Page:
Bespoke databases have been written for the study. The clinical trial database is built in the InForm system, hosted by the Imperial College London Clinical Trials Unit. The database is web-enabled and accessible from all countries. In addition, a database has been custom written for storage and reporting on clinical data at a local level, and for administration of participant appointments.

2.5 Regulatory approval
Regulatory approval has been obtained for screening in all 4 countries, enabling screening to start. Approval for the intervention phase required finalisation of adapted and translated clinical intervention tools. These are now completed and ethics submission approval are being sought in each country. The Indian Council of Medical Research has approved DDF to participate in the study.

2.6 Piloting and training
Screening, recruitment and intervention clinic sessions have been piloted in all 4 countries. The piloting was used to identify and resolve potential problems, as well as to facilitate training of the staff involved in the study. Specific training manuals have been developed and adapted for the health worker and research nurse roles. The training programs were piloted amongst the lead nutritionists to ensure suitability and harmonisation across countries.

2.7 Screening
Screening for South Asians at risk of T2D has started. To date 11,362 people have attended for screening with identification of 2,845 South Asians without T2D, but who have waist circumference >100cm or HbA1c>6. This c

Progress beyond the state of the art and expected potential impact (including the socio-economic impact and the wider societal implications of the project so far)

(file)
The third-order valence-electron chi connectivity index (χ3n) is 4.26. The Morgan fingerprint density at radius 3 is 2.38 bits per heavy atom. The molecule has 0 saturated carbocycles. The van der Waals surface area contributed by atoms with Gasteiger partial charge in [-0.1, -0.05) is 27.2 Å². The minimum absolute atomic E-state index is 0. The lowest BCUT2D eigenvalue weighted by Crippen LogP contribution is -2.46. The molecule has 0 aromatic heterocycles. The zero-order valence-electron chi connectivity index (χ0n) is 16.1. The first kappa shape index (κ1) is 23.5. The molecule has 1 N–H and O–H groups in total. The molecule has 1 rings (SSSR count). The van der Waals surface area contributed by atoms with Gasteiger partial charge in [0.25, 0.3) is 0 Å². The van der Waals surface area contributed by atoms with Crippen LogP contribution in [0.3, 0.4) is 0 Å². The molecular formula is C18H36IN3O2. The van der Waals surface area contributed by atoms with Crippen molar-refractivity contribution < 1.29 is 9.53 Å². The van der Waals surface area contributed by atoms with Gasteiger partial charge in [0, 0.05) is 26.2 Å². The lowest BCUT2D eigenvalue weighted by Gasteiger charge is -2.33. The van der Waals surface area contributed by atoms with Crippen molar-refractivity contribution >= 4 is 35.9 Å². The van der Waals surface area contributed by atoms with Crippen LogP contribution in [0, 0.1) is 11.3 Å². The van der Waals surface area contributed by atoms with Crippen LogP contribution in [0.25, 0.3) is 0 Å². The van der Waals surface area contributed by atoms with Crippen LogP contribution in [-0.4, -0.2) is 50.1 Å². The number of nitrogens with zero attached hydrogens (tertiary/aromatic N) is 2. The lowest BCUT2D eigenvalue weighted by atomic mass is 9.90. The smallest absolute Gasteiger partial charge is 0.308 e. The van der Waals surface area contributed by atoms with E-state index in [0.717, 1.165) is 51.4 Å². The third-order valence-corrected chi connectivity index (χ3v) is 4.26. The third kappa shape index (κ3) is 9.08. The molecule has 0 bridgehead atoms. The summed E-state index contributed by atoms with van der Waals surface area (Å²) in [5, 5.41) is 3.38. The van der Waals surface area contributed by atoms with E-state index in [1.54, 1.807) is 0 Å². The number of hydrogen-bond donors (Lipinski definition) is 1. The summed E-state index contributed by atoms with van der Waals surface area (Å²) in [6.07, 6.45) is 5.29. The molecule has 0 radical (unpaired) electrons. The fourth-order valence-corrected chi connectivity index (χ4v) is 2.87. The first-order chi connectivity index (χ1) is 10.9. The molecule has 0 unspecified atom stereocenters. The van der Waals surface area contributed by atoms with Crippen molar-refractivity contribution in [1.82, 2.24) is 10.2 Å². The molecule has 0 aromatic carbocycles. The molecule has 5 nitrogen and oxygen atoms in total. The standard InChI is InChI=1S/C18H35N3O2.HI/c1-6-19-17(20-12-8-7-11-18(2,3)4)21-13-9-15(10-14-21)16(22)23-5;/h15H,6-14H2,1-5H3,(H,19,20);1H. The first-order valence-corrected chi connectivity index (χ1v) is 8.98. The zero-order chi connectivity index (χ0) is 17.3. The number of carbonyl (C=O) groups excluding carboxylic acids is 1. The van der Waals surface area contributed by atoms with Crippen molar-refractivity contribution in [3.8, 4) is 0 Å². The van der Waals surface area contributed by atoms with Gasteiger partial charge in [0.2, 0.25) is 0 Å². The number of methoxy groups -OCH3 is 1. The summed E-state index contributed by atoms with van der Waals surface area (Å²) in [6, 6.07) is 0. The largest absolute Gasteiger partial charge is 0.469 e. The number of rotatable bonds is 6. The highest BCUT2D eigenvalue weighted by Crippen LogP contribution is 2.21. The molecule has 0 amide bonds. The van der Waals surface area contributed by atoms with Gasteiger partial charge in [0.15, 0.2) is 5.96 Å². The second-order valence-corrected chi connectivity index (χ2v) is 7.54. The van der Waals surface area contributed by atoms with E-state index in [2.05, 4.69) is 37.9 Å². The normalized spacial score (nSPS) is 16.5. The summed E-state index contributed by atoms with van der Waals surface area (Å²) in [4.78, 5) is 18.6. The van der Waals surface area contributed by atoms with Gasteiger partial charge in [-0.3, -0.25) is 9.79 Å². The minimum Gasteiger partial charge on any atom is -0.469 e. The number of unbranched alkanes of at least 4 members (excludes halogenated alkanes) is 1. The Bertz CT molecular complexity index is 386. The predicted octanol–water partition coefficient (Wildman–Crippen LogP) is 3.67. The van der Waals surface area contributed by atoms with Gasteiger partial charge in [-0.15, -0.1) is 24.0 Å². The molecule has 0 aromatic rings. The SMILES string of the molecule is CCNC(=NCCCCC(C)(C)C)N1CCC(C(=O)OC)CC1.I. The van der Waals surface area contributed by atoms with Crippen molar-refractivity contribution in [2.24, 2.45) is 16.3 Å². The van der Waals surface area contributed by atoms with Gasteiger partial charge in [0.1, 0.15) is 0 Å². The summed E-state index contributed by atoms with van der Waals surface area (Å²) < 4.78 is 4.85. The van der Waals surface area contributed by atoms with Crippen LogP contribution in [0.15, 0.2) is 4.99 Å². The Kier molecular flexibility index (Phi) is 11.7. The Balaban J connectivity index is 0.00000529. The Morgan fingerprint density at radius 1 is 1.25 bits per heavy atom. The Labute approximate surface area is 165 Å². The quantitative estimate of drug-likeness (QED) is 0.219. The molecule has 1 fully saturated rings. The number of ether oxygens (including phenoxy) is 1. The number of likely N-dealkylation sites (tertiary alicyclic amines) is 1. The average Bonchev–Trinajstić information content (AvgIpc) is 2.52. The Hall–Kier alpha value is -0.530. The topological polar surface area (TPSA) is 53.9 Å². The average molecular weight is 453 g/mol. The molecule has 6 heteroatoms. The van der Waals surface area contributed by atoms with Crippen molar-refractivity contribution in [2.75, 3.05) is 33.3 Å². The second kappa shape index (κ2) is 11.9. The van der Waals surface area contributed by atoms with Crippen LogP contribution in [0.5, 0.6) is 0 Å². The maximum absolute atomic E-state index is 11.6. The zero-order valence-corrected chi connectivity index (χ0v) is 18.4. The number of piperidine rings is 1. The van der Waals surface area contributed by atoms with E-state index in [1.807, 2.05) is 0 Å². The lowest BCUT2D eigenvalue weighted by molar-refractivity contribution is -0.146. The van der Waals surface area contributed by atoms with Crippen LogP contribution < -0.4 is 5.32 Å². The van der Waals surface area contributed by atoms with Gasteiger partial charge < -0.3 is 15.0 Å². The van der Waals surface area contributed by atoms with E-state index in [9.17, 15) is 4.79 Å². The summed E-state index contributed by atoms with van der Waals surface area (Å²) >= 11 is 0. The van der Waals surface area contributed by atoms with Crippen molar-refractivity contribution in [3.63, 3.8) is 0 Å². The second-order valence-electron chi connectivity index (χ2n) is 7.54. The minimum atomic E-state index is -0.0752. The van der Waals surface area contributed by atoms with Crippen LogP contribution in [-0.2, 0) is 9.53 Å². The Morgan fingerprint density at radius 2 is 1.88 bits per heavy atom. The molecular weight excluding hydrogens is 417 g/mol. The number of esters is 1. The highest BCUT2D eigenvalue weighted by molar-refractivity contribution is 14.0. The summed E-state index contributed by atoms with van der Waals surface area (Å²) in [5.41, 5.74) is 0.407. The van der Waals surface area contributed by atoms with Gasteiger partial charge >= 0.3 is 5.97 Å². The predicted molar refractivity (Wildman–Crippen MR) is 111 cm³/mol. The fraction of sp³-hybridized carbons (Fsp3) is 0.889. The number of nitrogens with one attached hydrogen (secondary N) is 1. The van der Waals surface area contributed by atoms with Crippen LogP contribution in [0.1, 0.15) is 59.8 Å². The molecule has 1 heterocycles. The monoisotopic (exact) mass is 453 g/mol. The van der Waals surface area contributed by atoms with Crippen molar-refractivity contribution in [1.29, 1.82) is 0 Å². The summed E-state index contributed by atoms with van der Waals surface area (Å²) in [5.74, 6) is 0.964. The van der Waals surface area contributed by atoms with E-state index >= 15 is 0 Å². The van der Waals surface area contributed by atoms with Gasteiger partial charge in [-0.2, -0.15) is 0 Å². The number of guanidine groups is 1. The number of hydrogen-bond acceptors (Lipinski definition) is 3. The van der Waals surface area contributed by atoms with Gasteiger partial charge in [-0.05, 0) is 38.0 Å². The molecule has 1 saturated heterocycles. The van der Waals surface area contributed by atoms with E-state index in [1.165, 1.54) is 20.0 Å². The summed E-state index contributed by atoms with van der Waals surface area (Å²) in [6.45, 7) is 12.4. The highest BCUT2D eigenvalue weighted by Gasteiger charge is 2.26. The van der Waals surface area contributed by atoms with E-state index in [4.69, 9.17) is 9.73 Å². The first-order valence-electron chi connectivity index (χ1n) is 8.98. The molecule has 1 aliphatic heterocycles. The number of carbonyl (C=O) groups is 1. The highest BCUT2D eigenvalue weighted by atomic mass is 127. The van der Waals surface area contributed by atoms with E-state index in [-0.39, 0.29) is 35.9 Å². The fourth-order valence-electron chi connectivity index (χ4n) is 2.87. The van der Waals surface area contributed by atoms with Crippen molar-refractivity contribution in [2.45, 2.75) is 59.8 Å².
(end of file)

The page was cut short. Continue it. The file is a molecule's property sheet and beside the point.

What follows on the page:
Ultimately the results of this study will describe the clinical and cost-effectiveness of lifestyle intervention using a family based approach for prevention of T2D amongst prediabetic or centrally obese South Asians. The results will be used to describe the potential implications (benefits and costs) in the local and national health economies of scaling-up intensive lifestyle modification for prevention of T2D, using central obesity and / or HbA1c for screening, taking account of gender, and in different environmental settings. In the longer term, we expect our study to have potential for a major impact on the burden of T2D in South Asians.

At this stage of the project the impacts are more modest, but nevertheless appreciable. We have brought together a team of health workers from across South Asian countries, committed to prevention of T2D in this high risk population. This has enabled bidirectional sharing of ideas and knowledge, and has fostered a new sense of collaboration between centres with shared challenges. The project has also enables development of a comprehensive, fully adapted set of materials for lifestyle intervention to prevent T2D amongst South Asian men and women from diverse settings. These adapted materials alone represent a valuable clinical resource that will benefit South Asians, and the health systems of the countries they live in.

Related information

Record Number: 186404 / Last updated on: 2016-07-11